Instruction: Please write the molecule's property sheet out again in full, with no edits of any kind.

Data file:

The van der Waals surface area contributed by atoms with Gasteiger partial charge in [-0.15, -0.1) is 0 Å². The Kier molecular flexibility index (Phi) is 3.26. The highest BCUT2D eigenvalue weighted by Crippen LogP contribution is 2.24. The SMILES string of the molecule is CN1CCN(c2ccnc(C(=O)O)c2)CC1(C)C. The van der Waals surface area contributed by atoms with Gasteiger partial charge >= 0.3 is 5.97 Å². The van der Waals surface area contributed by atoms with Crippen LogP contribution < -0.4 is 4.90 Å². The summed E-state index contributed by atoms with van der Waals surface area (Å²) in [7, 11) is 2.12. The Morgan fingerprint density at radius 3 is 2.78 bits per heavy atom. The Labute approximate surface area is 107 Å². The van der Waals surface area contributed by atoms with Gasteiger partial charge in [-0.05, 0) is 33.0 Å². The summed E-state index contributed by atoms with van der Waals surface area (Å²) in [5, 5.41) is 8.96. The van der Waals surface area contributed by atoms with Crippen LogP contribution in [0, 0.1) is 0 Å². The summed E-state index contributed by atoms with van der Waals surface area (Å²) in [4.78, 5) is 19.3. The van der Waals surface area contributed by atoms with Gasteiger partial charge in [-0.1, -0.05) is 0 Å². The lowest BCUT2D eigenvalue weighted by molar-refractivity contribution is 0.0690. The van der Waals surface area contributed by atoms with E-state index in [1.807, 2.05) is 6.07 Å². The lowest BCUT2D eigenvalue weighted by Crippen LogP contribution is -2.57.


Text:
The van der Waals surface area contributed by atoms with Gasteiger partial charge in [-0.15, -0.1) is 0 Å². The Kier molecular flexibility index (Phi) is 3.26. The highest BCUT2D eigenvalue weighted by Crippen LogP contribution is 2.24. The SMILES string of the molecule is CN1CCN(c2ccnc(C(=O)O)c2)CC1(C)C. The van der Waals surface area contributed by atoms with Gasteiger partial charge >= 0.3 is 5.97 Å². The van der Waals surface area contributed by atoms with Crippen LogP contribution < -0.4 is 4.90 Å². The summed E-state index contributed by atoms with van der Waals surface area (Å²) in [7, 11) is 2.12. The Morgan fingerprint density at radius 3 is 2.78 bits per heavy atom. The Labute approximate surface area is 107 Å². The van der Waals surface area contributed by atoms with Gasteiger partial charge in [-0.05, 0) is 33.0 Å². The summed E-state index contributed by atoms with van der Waals surface area (Å²) in [5, 5.41) is 8.96. The van der Waals surface area contributed by atoms with Crippen LogP contribution in [0, 0.1) is 0 Å². The summed E-state index contributed by atoms with van der Waals surface area (Å²) in [4.78, 5) is 19.3. The van der Waals surface area contributed by atoms with Gasteiger partial charge in [-0.1, -0.05) is 0 Å². The lowest BCUT2D eigenvalue weighted by molar-refractivity contribution is 0.0690. The van der Waals surface area contributed by atoms with E-state index in [1.807, 2.05) is 6.07 Å². The lowest BCUT2D eigenvalue weighted by Crippen LogP contribution is -2.57.